What Managers Can Do to Improve Employee Engagement
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What Managers Can Do to Improve Employee Engagement

Why do so many employees fail to give, or refuse to give, any effort above what’s required by their job description? According to a series of studies by the Gallup organization and others, fully 85% of employees will not willingly go beyond the call.

That’s a sobering statistic for employers. If you’re concerned that the employees who report to you might fit this bill, you might want to know why, and what — if anything — you can do about it.

A study from the Hay Group, a unit of Korn Ferry, lists eight factors that cause employees to disengage from their work. Three of these are especially powerful, and are driven by destructive internal narratives that employees too often embrace.

To maximize employee engagement, combat these 3 destructive narratives

Destructive Narrative #1: ‘I’m underutilized’

People are strongly motivated — or demotivated — at work by whether they believe their skills and abilities are being appropriately used. In fact, Hay says this is the top motivator of all. Apparently nothing galls employees as much as thinking their manager doesn’t know about or care to use their talents.

Now it may be that some of your employees assess their talents more favorably than you do. To deal with the “I’m underutilized” narrative, you don’t have to give these people assignments you’re pretty certain they can’t handle. What you can do is show them how their work, even if relatively low-level, contributes to the achievement of company goals. It’s easy for employees to forget the significance of their job, especially if it’s repetitious. Letting them know their work is critical to the bigger picture can help.

On the other hand, if any of your true talents think they’re underutilized, you need to rapidly reassess the way you deal with these folks. They’re the ones who are most likely to leave for greener pastures where they can flourish, unless you quickly start giving them challenging work that will develop them and help them get promoted.

Destructive Narrative #2: ‘I’m invisible’

It’s all well and good to give employees a level of responsibility that squares with their abilities. But what if, once you’ve slotted them into a meaningful position, you fail to notice what they do with it?

This happens more often than managers would like to think. And it can happen even with employees whom you do notice, if you haven’t communicated that fact adequately. Adequately means saying more than “nice work” every so often. It means acknowledging how their abilities and drive have helped them achieve specific results that are valuable to you and the organization.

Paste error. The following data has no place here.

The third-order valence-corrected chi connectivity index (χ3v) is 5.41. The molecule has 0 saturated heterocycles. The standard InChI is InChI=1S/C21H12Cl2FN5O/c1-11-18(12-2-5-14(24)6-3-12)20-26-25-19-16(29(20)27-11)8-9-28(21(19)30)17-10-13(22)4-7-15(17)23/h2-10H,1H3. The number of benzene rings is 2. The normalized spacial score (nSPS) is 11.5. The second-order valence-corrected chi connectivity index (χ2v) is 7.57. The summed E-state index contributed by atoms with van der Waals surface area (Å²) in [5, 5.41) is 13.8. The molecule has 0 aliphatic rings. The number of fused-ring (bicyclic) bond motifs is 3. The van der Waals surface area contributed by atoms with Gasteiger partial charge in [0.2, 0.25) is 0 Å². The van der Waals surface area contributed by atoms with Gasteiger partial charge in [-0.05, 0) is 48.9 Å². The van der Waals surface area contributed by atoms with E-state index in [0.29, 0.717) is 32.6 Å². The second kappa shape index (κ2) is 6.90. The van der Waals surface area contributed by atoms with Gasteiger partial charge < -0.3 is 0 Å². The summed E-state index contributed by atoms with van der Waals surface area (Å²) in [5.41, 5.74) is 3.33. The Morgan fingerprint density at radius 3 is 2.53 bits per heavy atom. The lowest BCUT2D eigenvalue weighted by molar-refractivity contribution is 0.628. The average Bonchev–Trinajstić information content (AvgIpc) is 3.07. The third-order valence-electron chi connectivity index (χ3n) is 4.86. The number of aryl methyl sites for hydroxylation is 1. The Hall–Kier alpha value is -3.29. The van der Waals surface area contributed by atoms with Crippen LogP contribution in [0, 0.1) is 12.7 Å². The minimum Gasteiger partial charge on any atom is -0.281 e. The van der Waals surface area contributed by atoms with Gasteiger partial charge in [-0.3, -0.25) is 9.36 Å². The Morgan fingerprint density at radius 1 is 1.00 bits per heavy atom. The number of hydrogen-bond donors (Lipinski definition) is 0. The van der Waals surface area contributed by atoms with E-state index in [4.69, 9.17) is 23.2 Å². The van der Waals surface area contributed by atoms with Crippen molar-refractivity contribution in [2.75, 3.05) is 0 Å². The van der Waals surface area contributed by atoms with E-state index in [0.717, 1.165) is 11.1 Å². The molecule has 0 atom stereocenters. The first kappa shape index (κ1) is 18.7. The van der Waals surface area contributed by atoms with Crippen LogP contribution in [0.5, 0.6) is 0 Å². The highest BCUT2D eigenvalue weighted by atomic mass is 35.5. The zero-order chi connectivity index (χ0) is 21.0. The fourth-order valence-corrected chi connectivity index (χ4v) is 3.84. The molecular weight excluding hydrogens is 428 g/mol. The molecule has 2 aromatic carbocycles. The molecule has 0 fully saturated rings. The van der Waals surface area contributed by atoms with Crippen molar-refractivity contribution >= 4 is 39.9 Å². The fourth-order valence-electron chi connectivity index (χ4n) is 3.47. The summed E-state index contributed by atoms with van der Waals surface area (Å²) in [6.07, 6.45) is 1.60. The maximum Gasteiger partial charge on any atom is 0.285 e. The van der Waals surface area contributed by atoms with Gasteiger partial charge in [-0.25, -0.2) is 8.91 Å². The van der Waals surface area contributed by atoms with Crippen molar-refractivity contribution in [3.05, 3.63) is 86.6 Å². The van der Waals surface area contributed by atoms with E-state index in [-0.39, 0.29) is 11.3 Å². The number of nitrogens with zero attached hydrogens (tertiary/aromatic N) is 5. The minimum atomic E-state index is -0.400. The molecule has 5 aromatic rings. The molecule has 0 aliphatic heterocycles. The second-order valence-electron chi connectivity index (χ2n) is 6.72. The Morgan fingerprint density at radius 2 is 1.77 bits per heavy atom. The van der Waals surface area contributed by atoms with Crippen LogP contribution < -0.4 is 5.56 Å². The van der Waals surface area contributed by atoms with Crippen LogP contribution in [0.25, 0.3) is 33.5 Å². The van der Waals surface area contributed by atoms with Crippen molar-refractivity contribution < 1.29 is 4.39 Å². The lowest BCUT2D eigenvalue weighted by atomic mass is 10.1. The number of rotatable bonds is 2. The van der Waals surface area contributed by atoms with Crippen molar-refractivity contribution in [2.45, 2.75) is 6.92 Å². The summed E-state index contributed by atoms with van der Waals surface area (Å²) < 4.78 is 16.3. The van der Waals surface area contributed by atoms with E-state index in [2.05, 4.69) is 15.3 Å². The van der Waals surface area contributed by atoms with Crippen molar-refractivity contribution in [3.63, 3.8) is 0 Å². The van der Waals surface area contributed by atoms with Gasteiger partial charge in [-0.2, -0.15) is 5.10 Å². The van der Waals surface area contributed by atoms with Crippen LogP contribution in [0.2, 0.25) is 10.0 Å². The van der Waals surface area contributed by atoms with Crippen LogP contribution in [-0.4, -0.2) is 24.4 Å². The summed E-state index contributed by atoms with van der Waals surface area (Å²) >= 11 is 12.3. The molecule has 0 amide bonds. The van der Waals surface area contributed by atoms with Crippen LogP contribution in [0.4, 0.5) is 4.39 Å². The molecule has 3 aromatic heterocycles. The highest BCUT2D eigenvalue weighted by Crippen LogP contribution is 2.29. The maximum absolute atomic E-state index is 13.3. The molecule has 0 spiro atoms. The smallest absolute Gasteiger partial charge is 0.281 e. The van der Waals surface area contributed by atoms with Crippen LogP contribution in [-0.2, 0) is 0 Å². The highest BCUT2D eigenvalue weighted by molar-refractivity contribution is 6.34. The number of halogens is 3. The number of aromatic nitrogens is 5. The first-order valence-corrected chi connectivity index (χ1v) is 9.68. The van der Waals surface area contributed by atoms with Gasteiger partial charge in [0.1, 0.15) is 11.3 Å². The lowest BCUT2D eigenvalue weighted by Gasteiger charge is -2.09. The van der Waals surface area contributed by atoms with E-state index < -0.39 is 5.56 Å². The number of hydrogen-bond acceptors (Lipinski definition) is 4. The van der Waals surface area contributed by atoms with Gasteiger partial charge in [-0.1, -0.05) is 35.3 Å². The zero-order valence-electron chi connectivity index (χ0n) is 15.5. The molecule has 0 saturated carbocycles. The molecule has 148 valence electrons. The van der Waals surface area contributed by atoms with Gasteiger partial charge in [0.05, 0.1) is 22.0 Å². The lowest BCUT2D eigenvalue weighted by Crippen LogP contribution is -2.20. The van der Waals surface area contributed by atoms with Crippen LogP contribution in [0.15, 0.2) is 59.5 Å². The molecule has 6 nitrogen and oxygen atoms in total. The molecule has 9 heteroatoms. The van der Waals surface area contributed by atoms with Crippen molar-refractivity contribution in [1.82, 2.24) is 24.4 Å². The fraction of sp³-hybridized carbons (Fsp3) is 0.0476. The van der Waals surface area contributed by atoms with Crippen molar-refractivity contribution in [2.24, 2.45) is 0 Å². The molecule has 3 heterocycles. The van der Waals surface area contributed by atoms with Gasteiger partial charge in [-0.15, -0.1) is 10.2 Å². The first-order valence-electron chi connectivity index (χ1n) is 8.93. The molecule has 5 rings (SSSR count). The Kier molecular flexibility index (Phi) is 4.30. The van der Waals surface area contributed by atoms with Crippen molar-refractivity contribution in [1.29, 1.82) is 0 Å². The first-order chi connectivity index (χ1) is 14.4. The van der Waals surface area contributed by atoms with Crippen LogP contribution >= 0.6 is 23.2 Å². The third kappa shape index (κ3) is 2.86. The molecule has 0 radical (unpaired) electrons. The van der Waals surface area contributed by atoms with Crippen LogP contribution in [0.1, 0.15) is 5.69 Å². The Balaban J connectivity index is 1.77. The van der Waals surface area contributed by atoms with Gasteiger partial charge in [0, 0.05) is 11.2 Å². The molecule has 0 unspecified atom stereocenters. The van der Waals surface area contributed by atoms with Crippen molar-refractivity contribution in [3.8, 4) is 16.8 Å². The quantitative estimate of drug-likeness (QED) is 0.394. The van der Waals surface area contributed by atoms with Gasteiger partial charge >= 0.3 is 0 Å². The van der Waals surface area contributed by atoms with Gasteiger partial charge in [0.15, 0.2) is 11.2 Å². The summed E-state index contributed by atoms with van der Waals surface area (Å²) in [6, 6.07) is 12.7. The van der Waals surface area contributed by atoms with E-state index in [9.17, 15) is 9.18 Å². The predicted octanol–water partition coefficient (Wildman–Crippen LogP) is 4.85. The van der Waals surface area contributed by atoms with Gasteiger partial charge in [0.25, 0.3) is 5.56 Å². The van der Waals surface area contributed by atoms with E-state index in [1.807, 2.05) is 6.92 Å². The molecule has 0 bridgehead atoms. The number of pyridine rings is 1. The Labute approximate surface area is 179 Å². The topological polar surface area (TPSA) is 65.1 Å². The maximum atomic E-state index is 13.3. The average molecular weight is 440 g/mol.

So if an employee spent, say, two consecutive weekends working to complete an urgent task, you’d want to say more than “good job.” You’d want to say, “We needed this done right, and on time, and your persistence helped us get there. Thank you.”

Destructive Narrative #3: ‘I’m not making a difference’

Beyond responsibility and recognition, employees need to feel that their work has an impact for good in the organization and/or the world. This feeling may be relatively easy to impart if an employee’s work is creating “green” products to save the planet, or working with disadvantaged youth, but harder to instill if their main duty is filling up spreadsheets with data.

You, as the manager, need to find the meaning in what your employees are doing, even if they can’t, and relate it to them in a compelling way. That data entry person, for instance, might be a critical link in a healthcare information system, ensuring that thousands of patients don’t suffer from serious drug interactions due to conflicting prescriptions from different doctors.

Your responsibility as a leader

All these narratives are in the heads of employees, and maybe you aren’t responsible for putting them there. People’s perceptions sometimes don’t correspond with reality as others see it.

But even if that’s the case, you as the manager are the one who has to defuse and dispel these narratives. That’s because you’re the one whose ability to get things done through other people takes a hit when those people are giving a bare-minimum effort; and you’re the one who has the power to rewrite the story they’re telling themselves.


(This blog entry is adapted from the Rapid Learning module, “Employee Engagement: Tapping into discretionary effort,”  based on research by Don Rheem of E3Solutions and a study by the Hay Group.)

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